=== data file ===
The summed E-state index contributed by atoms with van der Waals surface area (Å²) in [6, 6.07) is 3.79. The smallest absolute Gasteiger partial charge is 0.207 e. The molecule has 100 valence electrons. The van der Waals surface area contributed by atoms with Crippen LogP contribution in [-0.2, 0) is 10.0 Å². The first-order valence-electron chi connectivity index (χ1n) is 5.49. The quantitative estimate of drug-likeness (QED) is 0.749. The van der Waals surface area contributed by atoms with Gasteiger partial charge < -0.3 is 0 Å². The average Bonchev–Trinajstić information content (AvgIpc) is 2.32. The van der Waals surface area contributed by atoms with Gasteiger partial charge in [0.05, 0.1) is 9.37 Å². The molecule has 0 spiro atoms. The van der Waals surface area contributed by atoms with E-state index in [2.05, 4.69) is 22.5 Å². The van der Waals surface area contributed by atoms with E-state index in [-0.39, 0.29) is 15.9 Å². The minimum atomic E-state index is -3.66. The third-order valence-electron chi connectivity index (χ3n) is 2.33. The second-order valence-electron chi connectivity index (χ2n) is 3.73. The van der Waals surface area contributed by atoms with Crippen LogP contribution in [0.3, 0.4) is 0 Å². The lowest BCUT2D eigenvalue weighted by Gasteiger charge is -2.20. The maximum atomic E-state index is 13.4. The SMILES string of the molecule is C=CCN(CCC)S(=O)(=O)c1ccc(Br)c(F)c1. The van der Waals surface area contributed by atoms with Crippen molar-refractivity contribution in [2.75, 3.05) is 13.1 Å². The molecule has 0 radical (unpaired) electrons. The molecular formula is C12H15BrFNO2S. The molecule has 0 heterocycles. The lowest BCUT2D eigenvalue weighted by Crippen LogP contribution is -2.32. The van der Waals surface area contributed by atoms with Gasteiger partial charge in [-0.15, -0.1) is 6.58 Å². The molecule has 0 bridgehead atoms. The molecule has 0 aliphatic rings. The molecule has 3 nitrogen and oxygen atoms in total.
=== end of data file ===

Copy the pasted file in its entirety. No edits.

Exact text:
The summed E-state index contributed by atoms with van der Waals surface area (Å²) in [6, 6.07) is 3.79. The smallest absolute Gasteiger partial charge is 0.207 e. The molecule has 100 valence electrons. The van der Waals surface area contributed by atoms with Crippen LogP contribution in [-0.2, 0) is 10.0 Å². The first-order valence-electron chi connectivity index (χ1n) is 5.49. The quantitative estimate of drug-likeness (QED) is 0.749. The van der Waals surface area contributed by atoms with Gasteiger partial charge < -0.3 is 0 Å². The average Bonchev–Trinajstić information content (AvgIpc) is 2.32. The van der Waals surface area contributed by atoms with Gasteiger partial charge in [0.05, 0.1) is 9.37 Å². The molecule has 0 spiro atoms. The van der Waals surface area contributed by atoms with E-state index in [2.05, 4.69) is 22.5 Å². The van der Waals surface area contributed by atoms with E-state index in [-0.39, 0.29) is 15.9 Å². The minimum atomic E-state index is -3.66. The third-order valence-electron chi connectivity index (χ3n) is 2.33. The second-order valence-electron chi connectivity index (χ2n) is 3.73. The van der Waals surface area contributed by atoms with Crippen LogP contribution in [0.3, 0.4) is 0 Å². The lowest BCUT2D eigenvalue weighted by Gasteiger charge is -2.20. The maximum atomic E-state index is 13.4. The SMILES string of the molecule is C=CCN(CCC)S(=O)(=O)c1ccc(Br)c(F)c1. The van der Waals surface area contributed by atoms with Crippen molar-refractivity contribution in [2.75, 3.05) is 13.1 Å². The molecule has 0 radical (unpaired) electrons. The molecular formula is C12H15BrFNO2S. The molecule has 0 heterocycles. The lowest BCUT2D eigenvalue weighted by Crippen LogP contribution is -2.32. The van der Waals surface area contributed by atoms with Gasteiger partial charge in [-0.15, -0.1) is 6.58 Å². The molecule has 0 bridgehead atoms. The molecule has 0 aliphatic rings. The molecule has 3 nitrogen and oxygen atoms in total.